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Cathedral And The Bazaar Essay, Research Paper
In his essay, The Cathedral and the Bazaar, Eric Raymond says:
Perhaps in the end the open-source culture will triumph not because cooperation is morally right or software “hoarding” is morally wrong…but simply because the closed-source world cannot win an evolutionary arms race with open-source communities that can put orders of magnitude more skilled time into a problem.
Probably the best way to begin, is by giving a little background into the man who wrote this quote. While researching this paper, the following quote was found. It seems to describe Eric Raymond well.
Eric S. Raymond is a wandering anthropologist and troublemaking philosopher who happened to be in the right place at the right time, and has been wondering whether he should regret it ever since.
He has been involved with Internet and part of the hacker culture since the 1970’s. Several of his projects are now carried by all of the major Linux distributions. This includes fetchmail, and his contribution to GNU emacs. Also, his essay, “The Cathedral and the Bazaar” is considered to be the catalyst that lead to Netscape opening up its browser’s source code.
In some ways the first half of the opening quote is rather meaningless. It seems unfathomable that anyone could dispute the fact that the more people you have working on a problem, the quicker it will get fixed. If a company such as Microsoft could have 5000 employees working on the same problem at the same time, we would likely never see buggy software come out the door again. At the same time, one has to argue whether open source (OS) model is one that can be profitable. The software industry is a profit driven industry, so it is debatable that sharing on such a high level is beneficial for any industry that is driven by profit. However, large organizations are beginning to embrace the OS movement. There must be some benefit for an organization to open up some or all of their source code or else it wouldn’t be happening. Netscape cites “The Cathedral and the Bazaar as being pivotal in convincing Netscape management to release the Mozilla source code. Netscape’s underlying feeling about going OS, was:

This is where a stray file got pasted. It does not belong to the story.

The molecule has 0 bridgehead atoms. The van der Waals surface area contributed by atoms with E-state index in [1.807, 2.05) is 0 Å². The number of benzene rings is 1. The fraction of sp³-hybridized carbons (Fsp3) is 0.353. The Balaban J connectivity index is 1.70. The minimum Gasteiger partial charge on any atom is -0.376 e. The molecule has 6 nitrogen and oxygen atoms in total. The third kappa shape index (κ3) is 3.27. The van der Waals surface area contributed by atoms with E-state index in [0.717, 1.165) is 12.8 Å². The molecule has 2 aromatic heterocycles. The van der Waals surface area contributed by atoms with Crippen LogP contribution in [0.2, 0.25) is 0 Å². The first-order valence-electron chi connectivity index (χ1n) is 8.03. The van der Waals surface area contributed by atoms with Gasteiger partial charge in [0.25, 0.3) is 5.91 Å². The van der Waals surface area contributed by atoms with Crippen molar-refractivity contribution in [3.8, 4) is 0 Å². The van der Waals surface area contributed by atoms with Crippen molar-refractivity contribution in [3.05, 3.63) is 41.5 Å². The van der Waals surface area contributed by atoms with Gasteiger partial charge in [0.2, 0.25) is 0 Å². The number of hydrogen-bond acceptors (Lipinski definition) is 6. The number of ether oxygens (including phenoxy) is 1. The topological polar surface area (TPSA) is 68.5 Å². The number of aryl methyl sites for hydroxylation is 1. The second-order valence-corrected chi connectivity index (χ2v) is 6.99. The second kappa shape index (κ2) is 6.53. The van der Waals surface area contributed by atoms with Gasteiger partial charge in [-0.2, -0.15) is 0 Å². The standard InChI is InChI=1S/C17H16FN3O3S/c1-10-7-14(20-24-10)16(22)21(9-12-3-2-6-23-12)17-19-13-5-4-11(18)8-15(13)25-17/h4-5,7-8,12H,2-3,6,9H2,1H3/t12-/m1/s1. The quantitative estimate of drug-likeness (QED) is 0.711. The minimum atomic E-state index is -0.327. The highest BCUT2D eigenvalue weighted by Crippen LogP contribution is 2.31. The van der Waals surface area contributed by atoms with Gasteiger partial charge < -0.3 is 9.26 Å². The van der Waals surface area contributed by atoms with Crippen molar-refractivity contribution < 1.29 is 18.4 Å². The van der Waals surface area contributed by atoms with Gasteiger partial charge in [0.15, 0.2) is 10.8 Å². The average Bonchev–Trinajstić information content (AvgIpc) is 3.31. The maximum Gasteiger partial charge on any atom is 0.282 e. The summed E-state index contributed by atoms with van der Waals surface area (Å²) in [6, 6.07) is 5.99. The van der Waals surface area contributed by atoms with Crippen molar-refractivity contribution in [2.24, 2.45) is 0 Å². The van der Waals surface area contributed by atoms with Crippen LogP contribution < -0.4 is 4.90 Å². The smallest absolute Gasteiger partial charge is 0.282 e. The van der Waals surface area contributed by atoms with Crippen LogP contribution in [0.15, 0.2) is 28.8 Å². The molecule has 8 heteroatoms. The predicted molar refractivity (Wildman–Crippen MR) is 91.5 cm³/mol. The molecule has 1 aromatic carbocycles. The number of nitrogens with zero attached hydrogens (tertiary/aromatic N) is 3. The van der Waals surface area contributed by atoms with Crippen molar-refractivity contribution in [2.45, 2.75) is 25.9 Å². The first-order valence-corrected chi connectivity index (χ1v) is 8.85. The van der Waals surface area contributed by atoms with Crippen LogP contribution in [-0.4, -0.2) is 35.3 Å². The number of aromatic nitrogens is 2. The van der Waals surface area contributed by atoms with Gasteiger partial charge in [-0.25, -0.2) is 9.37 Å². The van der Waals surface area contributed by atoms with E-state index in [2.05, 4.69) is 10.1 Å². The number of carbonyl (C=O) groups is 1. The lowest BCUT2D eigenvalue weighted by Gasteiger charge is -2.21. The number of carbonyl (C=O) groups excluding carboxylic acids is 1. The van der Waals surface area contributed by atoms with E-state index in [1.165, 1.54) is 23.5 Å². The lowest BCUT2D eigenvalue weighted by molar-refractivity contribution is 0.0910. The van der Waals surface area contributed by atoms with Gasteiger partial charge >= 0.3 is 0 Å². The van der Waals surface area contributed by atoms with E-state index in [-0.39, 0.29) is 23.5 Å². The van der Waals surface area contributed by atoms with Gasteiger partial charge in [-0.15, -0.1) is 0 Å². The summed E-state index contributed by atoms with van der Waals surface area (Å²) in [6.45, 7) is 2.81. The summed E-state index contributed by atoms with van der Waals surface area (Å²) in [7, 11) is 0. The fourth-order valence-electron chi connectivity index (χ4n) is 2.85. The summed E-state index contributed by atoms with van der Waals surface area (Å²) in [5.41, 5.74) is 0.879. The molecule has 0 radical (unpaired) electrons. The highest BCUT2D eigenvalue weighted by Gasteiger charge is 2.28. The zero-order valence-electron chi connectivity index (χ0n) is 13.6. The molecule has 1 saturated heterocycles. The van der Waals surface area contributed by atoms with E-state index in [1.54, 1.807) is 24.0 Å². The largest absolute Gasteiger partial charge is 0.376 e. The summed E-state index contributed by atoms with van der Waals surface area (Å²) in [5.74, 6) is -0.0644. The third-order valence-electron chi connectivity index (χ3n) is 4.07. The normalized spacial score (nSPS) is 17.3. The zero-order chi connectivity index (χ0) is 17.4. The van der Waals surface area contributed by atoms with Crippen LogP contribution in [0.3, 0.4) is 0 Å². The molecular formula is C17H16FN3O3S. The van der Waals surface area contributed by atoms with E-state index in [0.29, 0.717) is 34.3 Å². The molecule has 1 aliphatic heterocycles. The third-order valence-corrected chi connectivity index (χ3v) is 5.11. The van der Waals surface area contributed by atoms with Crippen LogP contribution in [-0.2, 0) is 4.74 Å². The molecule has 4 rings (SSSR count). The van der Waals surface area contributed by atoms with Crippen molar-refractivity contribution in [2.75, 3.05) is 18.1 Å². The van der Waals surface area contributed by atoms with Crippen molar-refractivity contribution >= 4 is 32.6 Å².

Since Communicator’s code was so tightly integrated with Java and HTML, most recognized an emerging truth: It wasn’t such a huge jump to make.
In a press release released by Netscape, Jim Barksdale, president and chief executive officer said:
“By giving away the source code for future versions, we can ignite the creative energies of the entire Net community and fuel unprecedented levels of innovation in the browser market. Our customers can benefit from world-class technology advancements; the development community gains access to a whole new market opportunity; and Netscape’s core businesses benefit from the proliferation of the market-leading client software.”
Another major player in the technology industry that appears to support the OS movement is Hewlett Packard. At a recent keynote address at the Networld+Interop Conference, HP’s CEO, Carly Fiorina stated:
The open source movement is natural, inevitable and creates huge benefits. It’s part of the next wave of computing, and that will involve participants and users within the industry in open source.